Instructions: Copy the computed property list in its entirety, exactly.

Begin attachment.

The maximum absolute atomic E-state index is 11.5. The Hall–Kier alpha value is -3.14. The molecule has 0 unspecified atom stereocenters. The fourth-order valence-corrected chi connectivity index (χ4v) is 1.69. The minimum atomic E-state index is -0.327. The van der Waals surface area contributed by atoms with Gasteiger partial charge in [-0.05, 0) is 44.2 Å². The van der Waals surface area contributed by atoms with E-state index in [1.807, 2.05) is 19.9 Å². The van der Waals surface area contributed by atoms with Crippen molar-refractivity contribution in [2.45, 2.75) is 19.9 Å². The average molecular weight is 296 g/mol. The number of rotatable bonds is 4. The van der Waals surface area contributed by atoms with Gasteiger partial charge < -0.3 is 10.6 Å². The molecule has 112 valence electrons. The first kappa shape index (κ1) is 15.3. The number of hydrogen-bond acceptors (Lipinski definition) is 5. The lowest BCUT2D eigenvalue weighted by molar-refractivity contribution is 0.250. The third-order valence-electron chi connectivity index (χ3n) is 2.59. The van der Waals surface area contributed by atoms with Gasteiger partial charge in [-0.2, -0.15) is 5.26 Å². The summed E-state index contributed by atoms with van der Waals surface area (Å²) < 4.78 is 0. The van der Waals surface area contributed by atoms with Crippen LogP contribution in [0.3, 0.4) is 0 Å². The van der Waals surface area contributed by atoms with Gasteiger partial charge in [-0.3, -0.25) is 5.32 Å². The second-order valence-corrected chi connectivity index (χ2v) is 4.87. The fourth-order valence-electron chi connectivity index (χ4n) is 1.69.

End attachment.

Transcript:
The maximum absolute atomic E-state index is 11.5. The Hall–Kier alpha value is -3.14. The molecule has 0 unspecified atom stereocenters. The fourth-order valence-corrected chi connectivity index (χ4v) is 1.69. The minimum atomic E-state index is -0.327. The van der Waals surface area contributed by atoms with Gasteiger partial charge in [-0.05, 0) is 44.2 Å². The van der Waals surface area contributed by atoms with E-state index in [1.807, 2.05) is 19.9 Å². The van der Waals surface area contributed by atoms with Crippen molar-refractivity contribution in [2.45, 2.75) is 19.9 Å². The average molecular weight is 296 g/mol. The number of rotatable bonds is 4. The van der Waals surface area contributed by atoms with Gasteiger partial charge < -0.3 is 10.6 Å². The molecule has 112 valence electrons. The first kappa shape index (κ1) is 15.3. The number of hydrogen-bond acceptors (Lipinski definition) is 5. The lowest BCUT2D eigenvalue weighted by molar-refractivity contribution is 0.250. The third-order valence-electron chi connectivity index (χ3n) is 2.59. The van der Waals surface area contributed by atoms with Gasteiger partial charge in [-0.2, -0.15) is 5.26 Å². The summed E-state index contributed by atoms with van der Waals surface area (Å²) < 4.78 is 0. The van der Waals surface area contributed by atoms with Crippen LogP contribution in [0.3, 0.4) is 0 Å². The van der Waals surface area contributed by atoms with Gasteiger partial charge in [-0.3, -0.25) is 5.32 Å². The second-order valence-corrected chi connectivity index (χ2v) is 4.87. The fourth-order valence-electron chi connectivity index (χ4n) is 1.69.